Just because you’re on a budget doesn’t mean you can’t be fashionable. Millennials are already showing a preference for hand-me-down clothes (that are still good to wear) over buying new clothes in fast fashion shops. With customers recycling just a few pieces of second-hand clothing each, it’s actually creating such a big bump in the market that brands are losing billions in profit as more people see the need to go frugal. But what about other forms of fashion?
Shoes must always be good quality, right? Your makeup should be cruelty-free (and chemical-free) perhaps? But that still doesn’t mean you need to splash the cash to achieve the look. But what about silver jewellery? Some people may argue that jewellery isn’t necessary as it’s only used for aesthetics, but I argue that a good piece of jewellery can tie a whole outfit together and make it look better quality overall. And wearing the right accessories can make all the difference in helping you look good and feel confident.
Fine jewellery made with silver or gold is costly, so a low-cost, thrifty option is costume jewellery made with silver- or gold-plated metals and fake stones. Naturally, the cost of both is proportionate to their quality: fine jewellery can be passed down generations if maintained properly, but it can cost hundreds (up to thousands – gulp!) of pounds. And while you can find costume jewellery priced cheaply in high street shops, you can expect to see the colour tarnishing pretty quickly.
I’ve always believed that there’s a difference in being cheap and being frugal. So, when it comes to jewellery, is it better to buy cheap jewellery that costs less to replace or should you invest in high-quality jewellery?
WHAT IS COSTUME JEWELLERY
Costume jewellery (also known as fashion jewellery) is the low-end counterpart to real or fine jewellery. Unlike costume jewellery, fine jewellery are considered investments and keepsakes, items that can be passed down or sold for a significant amount because it is made from luxury metals and real gemstones. Costume jewellery, on the other hand, is manufactured with rhinestones (plastic- or glass-based crystals meant to resemble diamonds and other gemstones) and metals made to look like luxury metals.
If you try to sell costume jewellery, you’ll find that pawn shops offer very little for it – if anything at all. In most cases, costume jewellery that look like luxury metals are only gold or silver-plated. Underneath the silver coating are actually cheaper metals which can rust or degrade with time, causing the jewellery to discolour from the inside out.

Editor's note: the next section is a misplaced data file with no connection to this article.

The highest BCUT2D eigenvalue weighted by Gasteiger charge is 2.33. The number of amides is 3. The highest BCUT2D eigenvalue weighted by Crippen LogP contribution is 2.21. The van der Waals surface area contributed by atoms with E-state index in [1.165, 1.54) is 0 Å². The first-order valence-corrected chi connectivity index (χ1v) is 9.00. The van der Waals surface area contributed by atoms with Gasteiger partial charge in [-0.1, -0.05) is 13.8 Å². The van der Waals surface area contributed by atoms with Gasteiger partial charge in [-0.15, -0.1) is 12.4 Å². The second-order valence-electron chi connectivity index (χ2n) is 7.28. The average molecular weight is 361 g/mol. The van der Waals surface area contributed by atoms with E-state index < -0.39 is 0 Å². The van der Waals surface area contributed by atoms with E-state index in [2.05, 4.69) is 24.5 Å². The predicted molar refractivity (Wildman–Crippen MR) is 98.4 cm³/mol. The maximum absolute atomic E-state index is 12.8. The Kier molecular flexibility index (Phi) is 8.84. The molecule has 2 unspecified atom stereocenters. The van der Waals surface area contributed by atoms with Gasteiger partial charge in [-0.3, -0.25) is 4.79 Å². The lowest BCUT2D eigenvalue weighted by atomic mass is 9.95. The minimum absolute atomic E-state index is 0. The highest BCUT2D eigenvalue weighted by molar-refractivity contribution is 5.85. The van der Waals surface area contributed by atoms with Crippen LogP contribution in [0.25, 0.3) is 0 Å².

If you’ve ever had costume jewellery before, you may notice a point when your gold or silver may start to look dull, brown, and rust-coloured rather than its original shine. If that’s the case, it means that the metal inside has oxidised. It can be cleaned, but there’s no guarantee that the shine will return to its original quality.
COSTUME SILVER JEWELLERY VS FINE STERLING SILVER JEWELLERY
If you always wear jewellery as part of your outfit, you’ll find that your costume jewellery discolours faster because it’s exposed to air and the acidity of your skin and sweat more, which speeds up the oxidation process of your jewellery. Fine sterling silver is made with 92.5 percent silver and 7.5 percent other metals that make it more durable and shiny (hence why you’ll see labels on genuine sterling silver like 925 Italy on the label to indicate it is genuine and its origin). Silver oxidises when exposed to air, but its properties make it withstand external elements when used as jewellery. But when other metals oxidise, it expands and chips off the silver plate, which is why costume jewellery doesn’t last as long as fine jewellery.
Read more about my specially commissioned necklace here.
AT WHAT COST?
As a frugal fashionista, your choice ultimately comes down to pricing. Costume jewellery can sell for £10 to £20 a piece, and even high-quality costume jewellery will cost less than a hundred pounds. The pricing depends on factors such as the brand, the type of jewellery, and the quality of the finished product. Fine jewellery, on the other hand, can cost hundreds up to thousands of pounds. The price of silver jewellery can be affected by the market price of silver, so the cost of your jewellery will fluctuate.
Image by Helen Louise Thrower Jewellery
Women can spend up to £1650 on everyday jewellery, though a fashion search platform found that 78 percent of it wasn’t on diamonds or authentic gemstones. If you feel like that’s the case for you and you tend to spend a lot on jewellery and similar accessories, would it be more of an investment if you spent on one piece of ‘real’ jewellery that cost roughly the same amount as your collection of fashion pieces?
In the end, your choice on whether to buy costume jewellery or fine jewellery depends on your budget, preference, and perspective on your savings. Buying sterling silver is definitely not cheap, but if you’re looking at the long-term cost-per-wear, it could be the only piece of jewellery you’ll ever need to buy and something you could pass on to your children too. On the other hand, while costume jewellery is cheap, you’ll always be spending and replacing these pieces once they’re no longer visually appealing and can no longer be cleaned.
Image by Helen Louise Thrower Jewellery
Personally, I’d rather buy fine jewellery and see it as something to protect, keep, and then pass down to my loved ones. But I know not everyone who is sticking to a budget can make the same choice, so it all comes down to what you think is important when buying jewellery. It’s better to wait and save rather than stretch yourself if you can’t afford to. Let me know what heirloom jewellery you have that you would never part with in the comments below 🙂
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